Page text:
Briliant retrospective of material from pioneering electronic music guru Bruce Haack on Stones Throw records!
Up until now, Bruce Haack’s legacy has only existed in the quirks, glitches, and audio signals of techno-luminaries such as Zapp and Kraftwerk, left unacknowledged and relatively unknown.
Haack released material off his own label Dimension 5 Records in 1962, which allowed him to mix kinetic energy, infuse psychedelic philosophy, and pluck sounds from various genres across the board. Adding to his musical pastiches, Haack used home-made modular synthesizers, proto-vocoders, and the heat-touch sensitive Dermatron to expand his music into the technological realm of creativity.
After contributing to commercials, TV shows such as Mister Rogers, and theatre productions, Haack released the acid-rock-techno gem 'Electric Lucifer', a conceptual masterpiece that maps out a war between heaven and hell, and where notions of “powerlove” are mediated through Moog synths. Similar to friend Raymond Scott (who J-Dilla sampled for “Lightworks”), Haack’s facility to create new electronic soundscapes has turned his work into a virtual music library, one whose samples have already been culled by the likes of Cut Chemist.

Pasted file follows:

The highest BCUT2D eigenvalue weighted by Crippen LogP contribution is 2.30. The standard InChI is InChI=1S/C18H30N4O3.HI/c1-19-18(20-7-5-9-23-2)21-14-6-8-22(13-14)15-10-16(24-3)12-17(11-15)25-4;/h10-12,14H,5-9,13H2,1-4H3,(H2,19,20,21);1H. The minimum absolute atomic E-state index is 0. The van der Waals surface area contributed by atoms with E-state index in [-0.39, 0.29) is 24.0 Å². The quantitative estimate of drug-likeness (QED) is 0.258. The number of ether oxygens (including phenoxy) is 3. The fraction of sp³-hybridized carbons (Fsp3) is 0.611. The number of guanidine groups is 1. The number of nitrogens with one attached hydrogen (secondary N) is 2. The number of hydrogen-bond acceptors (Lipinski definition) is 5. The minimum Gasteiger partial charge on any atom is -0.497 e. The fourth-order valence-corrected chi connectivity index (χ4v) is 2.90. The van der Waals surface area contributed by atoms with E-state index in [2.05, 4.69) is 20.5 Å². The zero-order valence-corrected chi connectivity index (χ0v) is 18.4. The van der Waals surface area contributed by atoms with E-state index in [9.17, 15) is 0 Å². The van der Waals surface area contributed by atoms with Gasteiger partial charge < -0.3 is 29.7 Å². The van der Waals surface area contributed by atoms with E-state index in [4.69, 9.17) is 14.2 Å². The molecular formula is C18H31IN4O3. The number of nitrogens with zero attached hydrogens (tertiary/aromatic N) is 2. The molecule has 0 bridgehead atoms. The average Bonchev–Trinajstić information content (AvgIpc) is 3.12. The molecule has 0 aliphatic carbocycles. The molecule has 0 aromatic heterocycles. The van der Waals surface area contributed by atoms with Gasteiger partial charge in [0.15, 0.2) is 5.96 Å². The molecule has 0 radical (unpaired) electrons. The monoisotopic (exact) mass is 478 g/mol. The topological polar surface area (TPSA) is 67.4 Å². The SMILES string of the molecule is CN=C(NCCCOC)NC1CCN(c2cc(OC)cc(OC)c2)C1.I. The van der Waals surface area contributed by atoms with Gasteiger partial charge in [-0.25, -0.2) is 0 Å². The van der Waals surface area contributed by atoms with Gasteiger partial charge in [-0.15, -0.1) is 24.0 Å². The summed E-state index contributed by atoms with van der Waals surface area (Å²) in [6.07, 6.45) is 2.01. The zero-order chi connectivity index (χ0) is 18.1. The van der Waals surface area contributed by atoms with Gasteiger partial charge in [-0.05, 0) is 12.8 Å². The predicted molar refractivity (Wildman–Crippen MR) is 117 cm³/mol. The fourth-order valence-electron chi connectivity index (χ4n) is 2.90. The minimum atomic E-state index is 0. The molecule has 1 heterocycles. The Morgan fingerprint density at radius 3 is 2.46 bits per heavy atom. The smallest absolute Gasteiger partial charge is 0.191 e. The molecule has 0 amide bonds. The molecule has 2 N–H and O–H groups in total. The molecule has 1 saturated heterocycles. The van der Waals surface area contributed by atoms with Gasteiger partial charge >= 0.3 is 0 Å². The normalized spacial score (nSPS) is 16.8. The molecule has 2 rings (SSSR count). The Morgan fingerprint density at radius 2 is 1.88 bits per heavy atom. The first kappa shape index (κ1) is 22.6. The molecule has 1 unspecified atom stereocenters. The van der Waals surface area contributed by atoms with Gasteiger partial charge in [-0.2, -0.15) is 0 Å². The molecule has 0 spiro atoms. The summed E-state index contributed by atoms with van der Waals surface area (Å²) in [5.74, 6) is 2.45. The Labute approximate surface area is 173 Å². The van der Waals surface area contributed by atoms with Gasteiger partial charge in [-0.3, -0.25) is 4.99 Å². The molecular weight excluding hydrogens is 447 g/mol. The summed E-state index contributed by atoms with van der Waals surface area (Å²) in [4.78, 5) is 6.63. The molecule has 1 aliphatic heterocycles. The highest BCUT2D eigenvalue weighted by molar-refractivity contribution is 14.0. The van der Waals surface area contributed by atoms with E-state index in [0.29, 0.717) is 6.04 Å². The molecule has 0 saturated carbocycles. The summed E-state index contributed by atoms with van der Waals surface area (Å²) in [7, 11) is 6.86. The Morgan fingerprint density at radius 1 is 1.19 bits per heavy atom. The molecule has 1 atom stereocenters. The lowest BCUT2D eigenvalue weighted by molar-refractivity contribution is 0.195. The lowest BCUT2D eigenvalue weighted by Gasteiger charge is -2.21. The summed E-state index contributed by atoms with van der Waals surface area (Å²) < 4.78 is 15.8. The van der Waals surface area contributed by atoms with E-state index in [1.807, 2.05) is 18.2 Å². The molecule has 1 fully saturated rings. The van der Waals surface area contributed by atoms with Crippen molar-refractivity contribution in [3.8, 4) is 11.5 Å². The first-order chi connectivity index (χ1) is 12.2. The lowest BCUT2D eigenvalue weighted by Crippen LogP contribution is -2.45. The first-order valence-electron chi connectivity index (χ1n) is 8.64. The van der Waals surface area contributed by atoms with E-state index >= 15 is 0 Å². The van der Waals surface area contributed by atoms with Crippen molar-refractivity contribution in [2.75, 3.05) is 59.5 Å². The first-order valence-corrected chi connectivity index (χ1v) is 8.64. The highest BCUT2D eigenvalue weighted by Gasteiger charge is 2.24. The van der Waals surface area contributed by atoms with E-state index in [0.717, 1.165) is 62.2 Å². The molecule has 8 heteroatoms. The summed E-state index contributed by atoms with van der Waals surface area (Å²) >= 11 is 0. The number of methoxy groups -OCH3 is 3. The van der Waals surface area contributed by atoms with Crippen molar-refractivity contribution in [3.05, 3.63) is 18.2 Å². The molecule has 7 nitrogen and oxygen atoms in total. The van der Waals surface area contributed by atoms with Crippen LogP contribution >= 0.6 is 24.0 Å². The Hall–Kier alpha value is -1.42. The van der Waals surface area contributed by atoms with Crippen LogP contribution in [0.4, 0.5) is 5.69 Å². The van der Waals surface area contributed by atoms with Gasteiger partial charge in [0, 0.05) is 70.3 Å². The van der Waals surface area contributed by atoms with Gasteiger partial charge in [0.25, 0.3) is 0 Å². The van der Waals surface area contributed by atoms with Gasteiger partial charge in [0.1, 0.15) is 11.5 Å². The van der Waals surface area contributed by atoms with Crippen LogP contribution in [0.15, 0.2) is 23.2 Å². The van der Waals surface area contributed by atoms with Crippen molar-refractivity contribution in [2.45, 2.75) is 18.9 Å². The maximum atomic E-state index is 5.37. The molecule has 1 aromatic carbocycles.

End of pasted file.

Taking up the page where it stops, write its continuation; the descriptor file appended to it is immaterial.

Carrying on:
These 16 tracks here touch on the lush, pysch-electronic grooves of the Electric Lucifer period and extending to his more abstract, angular works, this compilation highlights his use of the Farad, one of the first musical vocoders invented at the time.